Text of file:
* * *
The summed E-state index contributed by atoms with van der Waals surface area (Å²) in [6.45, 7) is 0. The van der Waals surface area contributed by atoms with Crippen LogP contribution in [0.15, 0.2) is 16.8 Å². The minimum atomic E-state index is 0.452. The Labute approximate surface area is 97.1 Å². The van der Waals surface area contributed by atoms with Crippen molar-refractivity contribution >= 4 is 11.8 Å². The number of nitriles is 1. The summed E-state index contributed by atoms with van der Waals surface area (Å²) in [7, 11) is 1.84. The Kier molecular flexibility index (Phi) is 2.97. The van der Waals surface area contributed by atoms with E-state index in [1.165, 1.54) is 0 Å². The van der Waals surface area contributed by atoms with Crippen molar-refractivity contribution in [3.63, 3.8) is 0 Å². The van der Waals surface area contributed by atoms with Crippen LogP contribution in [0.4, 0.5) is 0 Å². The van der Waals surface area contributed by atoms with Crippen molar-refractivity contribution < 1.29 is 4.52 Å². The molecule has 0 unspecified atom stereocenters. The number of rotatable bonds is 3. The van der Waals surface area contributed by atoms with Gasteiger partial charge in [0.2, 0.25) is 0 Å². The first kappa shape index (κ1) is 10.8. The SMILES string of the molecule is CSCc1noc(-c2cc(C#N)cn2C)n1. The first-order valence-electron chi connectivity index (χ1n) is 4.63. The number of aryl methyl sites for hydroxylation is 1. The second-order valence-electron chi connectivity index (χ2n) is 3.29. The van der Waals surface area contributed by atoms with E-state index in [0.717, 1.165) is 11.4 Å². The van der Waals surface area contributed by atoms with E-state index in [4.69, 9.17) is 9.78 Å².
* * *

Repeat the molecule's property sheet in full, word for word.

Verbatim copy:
The summed E-state index contributed by atoms with van der Waals surface area (Å²) in [6.45, 7) is 0. The van der Waals surface area contributed by atoms with Crippen LogP contribution in [0.15, 0.2) is 16.8 Å². The minimum atomic E-state index is 0.452. The Labute approximate surface area is 97.1 Å². The van der Waals surface area contributed by atoms with Crippen molar-refractivity contribution >= 4 is 11.8 Å². The number of nitriles is 1. The summed E-state index contributed by atoms with van der Waals surface area (Å²) in [7, 11) is 1.84. The Kier molecular flexibility index (Phi) is 2.97. The van der Waals surface area contributed by atoms with E-state index in [1.165, 1.54) is 0 Å². The van der Waals surface area contributed by atoms with Crippen molar-refractivity contribution in [3.63, 3.8) is 0 Å². The van der Waals surface area contributed by atoms with Crippen LogP contribution in [0.4, 0.5) is 0 Å². The van der Waals surface area contributed by atoms with Crippen molar-refractivity contribution < 1.29 is 4.52 Å². The molecule has 0 unspecified atom stereocenters. The number of rotatable bonds is 3. The van der Waals surface area contributed by atoms with Gasteiger partial charge in [0.2, 0.25) is 0 Å². The first kappa shape index (κ1) is 10.8. The SMILES string of the molecule is CSCc1noc(-c2cc(C#N)cn2C)n1. The first-order valence-electron chi connectivity index (χ1n) is 4.63. The number of aryl methyl sites for hydroxylation is 1. The second-order valence-electron chi connectivity index (χ2n) is 3.29. The van der Waals surface area contributed by atoms with E-state index in [0.717, 1.165) is 11.4 Å². The van der Waals surface area contributed by atoms with E-state index in [4.69, 9.17) is 9.78 Å².